Q. Who early on saw in you something you might not have seen in yourself?
A. My father was the one who saw leadership qualities in me early on. He pointed out strong female role models to me when I was a child – everyone from female CEOs to politicians. He told me I could do anything I wanted, except be the President of the United States, and that was only because I wasn’t born in the U.S.
Q. What strategies have grown your business into the multi-millions?
A. During the economic downturn we invested in talent, scooped up competitors, and implemented social media early on in our communication strategy. We value cutting-edge innovation, new product development, and quick execution. ProBugs, our organic kefir for kids, offers time-crunched parents healthy eating options for their children and has been one of our most successful innovations.
Q. What risks have you taken in your career?
A. One of the biggest risks we took was changing the packaging on kefir. We went from a 3”x5” sticker to a full-sleeve label with bright graphics and space to describe product attributes. It required the purchase of an expensive machine and we had no idea if customers would even like the new packaging. The CEO of one of the largest dairy companies in the country told us the style was “quirky” and “unique” and that we should reconsider the change – and for a moment, we second-guessed ourselves. We questioned our decision until the day the new packaging hit the shelves. Our product sales sky rocketed and we are now the leading kefir manufacturer.
Q. How do you navigate between work and family?
A. I schedule everything from time for self-care and workouts to time with my family and friends. Otherwise it’s easy to get into a “work-only” rut, which I find is stressful and self-defeating. If I’ve been traveling for work, I try to schedule extra reintegration time at home. Even taking a walk and playing in the park with the kids for an hour can help us reconnect.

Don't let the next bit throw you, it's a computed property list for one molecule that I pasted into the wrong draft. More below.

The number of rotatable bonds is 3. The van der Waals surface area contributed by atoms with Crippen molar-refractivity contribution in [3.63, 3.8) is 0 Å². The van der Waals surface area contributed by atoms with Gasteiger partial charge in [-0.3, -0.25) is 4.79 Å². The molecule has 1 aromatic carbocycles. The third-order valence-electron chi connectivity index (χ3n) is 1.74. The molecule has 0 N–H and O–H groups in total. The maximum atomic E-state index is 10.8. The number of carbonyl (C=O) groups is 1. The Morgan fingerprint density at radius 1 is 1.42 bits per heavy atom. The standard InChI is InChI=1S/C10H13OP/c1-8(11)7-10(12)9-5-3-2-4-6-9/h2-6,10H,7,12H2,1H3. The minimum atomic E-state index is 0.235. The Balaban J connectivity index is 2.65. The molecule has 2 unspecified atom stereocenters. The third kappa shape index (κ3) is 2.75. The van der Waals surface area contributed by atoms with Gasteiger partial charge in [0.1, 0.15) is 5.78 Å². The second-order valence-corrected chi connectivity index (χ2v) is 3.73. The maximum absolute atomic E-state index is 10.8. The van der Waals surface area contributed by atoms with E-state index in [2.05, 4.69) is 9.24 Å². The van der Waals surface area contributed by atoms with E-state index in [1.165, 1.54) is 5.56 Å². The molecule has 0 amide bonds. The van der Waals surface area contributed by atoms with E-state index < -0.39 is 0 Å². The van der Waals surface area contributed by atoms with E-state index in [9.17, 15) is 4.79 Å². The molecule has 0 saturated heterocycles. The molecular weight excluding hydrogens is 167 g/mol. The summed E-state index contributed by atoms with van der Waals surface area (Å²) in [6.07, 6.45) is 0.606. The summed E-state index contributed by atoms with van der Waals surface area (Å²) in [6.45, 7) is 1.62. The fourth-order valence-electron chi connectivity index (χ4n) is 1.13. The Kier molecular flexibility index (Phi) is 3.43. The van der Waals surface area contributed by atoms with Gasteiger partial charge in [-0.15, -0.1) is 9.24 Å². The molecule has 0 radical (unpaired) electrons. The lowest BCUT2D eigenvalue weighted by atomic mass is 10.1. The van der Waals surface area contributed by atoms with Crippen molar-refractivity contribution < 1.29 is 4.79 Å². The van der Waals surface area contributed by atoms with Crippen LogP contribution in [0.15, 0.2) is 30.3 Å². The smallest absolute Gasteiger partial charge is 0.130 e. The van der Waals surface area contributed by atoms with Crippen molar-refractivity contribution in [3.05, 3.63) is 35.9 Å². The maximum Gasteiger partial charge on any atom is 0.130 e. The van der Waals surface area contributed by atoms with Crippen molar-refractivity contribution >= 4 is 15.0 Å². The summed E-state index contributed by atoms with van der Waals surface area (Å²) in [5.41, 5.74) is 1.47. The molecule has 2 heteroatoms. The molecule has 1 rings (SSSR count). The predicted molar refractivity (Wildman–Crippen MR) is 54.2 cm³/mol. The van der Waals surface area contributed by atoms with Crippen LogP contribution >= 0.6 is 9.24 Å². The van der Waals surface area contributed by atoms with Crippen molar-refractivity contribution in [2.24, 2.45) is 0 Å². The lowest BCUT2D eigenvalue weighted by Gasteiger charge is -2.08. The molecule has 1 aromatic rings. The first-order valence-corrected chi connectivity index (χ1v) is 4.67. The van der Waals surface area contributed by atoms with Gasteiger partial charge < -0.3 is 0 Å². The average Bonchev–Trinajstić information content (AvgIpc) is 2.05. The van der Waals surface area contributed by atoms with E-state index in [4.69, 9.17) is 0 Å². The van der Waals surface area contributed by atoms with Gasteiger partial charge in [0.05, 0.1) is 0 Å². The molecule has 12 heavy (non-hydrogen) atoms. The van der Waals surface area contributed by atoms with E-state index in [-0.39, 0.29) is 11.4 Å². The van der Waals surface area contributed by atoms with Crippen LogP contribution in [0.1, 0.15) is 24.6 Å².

Q. Guilt serves no one. How do you shed feelings of guilt that are holding you down?
A. When we’re with the kids we feel guilty we’re not working on that big project; when we’re working on that big project, we feel guilty we’re not with the kids. We can all drive ourselves crazy with this. I try to only work on things I am really passionate about, and I try to find greater purpose to what I’m doing. When I realize what I’m doing will benefit others, it’s easier to shed those unwanted feelings.
Q. You have two young daughters. How do you build confidence in them?
A. I always applaud them for attributes other than how beautiful they are. I compliment them on their creativity, their kindness, what good friends they are, their bravery in trying new things, their intelligence, and their artistry. I hope to instill in them an idea to live with passion, to be of service to others, to be generous, and to have the confidence to take on any challenge.
Millennials. They’re confident, self-expressive, and on-track to be the most educated generation in our nation’s history. They’re also a bit misunderstood, especially in the workplace, where their affinity for technology and distaste for traditional hierarchies can lead to intergenerational tension on your team. How can you best leverage Millennials’ boundless talent and ingenuity, while promoting productive relationships?
“Generation Y” tends to approach the workplace with a different mindset. They crave constant feedback, and see their ideal boss as someone who plays the role of coach/mentor. They have a strong “intrapreneurial” streak, meaning that they are innovative and want to launch new ventures – but they want to do it with the support and resources of a major company rather than strike out on their own. They’re fluent in technology and believe it helps them do their jobs better. They see themselves more as “free agents” in the work world, and 25 percent expect to have at least six employers in their lifetime.